Let The Bubble Pop
Let’s NOT bail them out. Let’s assert our political independence from those who wish to drag the American people down with them. It’s time to assume control, and not just throw money at the problem. Right?
The situation has NOT been resolved and the cure is worse than the disease for the American public. At issue is are we going to join the lemmings of Wall Street and run over the cliff or do we make exercise our political rights to establish new rules for the conduct of those who have accumulated so much wealth and power? WE THE PEOPLE….
We have seen our atmosphere polluted and tied to Middle East oil by the refusal of politicians to heed the call of Jimmy Carter and break our dependence on oil. We have seen pension funds and investment portfolios wiped out in periodic crises from junk bonds to S&Ls to the dotcoms to derivatives. “Senator Phil Gramm, the second largest recipient of campaign contributions from Enron, succeeded in legislating California's energy commodity trading deregulation. Despite warnings from prominent consumer groups which stated that this law would give energy traders too much influence over energy commodity prices, the legislation was passed in December 2000.” We have seen deregulation dangle the sword of Damocles over commercial banking as “diversified” products put the FDIC guarantee (“the full faith and credit of the United States Government”) in question. Just recently, the nation’s biggest Savings and Loan, Washington Mutual has precipitously edged towards the brink of insolvency.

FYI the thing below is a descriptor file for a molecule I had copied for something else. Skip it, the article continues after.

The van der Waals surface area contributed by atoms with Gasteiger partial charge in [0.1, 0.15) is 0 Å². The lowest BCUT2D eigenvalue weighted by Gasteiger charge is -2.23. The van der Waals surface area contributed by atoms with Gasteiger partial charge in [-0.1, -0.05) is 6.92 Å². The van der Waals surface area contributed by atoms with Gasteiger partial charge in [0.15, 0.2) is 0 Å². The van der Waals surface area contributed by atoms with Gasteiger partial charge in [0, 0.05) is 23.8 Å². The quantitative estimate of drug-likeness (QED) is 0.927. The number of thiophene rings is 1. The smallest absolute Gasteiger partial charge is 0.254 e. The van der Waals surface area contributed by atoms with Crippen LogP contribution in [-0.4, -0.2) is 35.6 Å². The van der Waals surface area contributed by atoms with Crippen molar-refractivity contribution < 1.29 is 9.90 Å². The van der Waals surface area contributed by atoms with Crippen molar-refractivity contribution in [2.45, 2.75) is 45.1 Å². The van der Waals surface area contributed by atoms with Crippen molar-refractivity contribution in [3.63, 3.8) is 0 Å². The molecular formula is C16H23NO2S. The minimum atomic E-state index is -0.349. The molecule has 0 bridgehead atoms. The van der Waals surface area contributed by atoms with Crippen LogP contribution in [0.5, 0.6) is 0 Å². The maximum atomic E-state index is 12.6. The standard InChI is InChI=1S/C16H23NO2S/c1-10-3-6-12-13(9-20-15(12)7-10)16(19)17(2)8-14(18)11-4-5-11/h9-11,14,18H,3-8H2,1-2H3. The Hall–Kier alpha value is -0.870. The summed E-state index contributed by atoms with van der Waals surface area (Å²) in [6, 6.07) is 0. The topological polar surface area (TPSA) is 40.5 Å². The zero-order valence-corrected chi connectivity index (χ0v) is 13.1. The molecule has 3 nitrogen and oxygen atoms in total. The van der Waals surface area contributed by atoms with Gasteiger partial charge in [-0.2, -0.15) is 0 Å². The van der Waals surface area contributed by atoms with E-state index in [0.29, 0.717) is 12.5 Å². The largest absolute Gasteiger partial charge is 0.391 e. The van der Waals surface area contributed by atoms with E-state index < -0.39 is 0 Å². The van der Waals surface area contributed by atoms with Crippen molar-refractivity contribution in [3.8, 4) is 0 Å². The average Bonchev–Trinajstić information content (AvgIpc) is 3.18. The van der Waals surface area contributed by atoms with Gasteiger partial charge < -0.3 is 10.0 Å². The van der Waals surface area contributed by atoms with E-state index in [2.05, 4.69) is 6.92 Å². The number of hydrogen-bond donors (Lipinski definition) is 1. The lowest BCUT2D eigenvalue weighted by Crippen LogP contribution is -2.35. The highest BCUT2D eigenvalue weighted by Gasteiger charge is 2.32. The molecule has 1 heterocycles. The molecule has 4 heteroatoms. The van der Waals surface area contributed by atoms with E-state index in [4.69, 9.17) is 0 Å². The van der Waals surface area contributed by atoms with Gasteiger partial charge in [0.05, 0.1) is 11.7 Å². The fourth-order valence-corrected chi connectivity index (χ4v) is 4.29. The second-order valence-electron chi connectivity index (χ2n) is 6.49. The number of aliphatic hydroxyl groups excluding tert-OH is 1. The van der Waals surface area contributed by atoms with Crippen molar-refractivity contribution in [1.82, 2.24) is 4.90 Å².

The apparent problem here is the absolute political determination of Democrats and Republicans to allow things to go one fundamentally the same as before. The proposed bailout is a repeat of other interventions that would make Keynes a very happy puppy. The artificially high prices of real estate over the last 20-30 years has resulted in the overvaluing of subsequent debts secured by mortgages or more importantly by homes, businesses and other assets. The last two years has seen an increasingly worse real estate market. But, nobody wants to be in the store when that happens.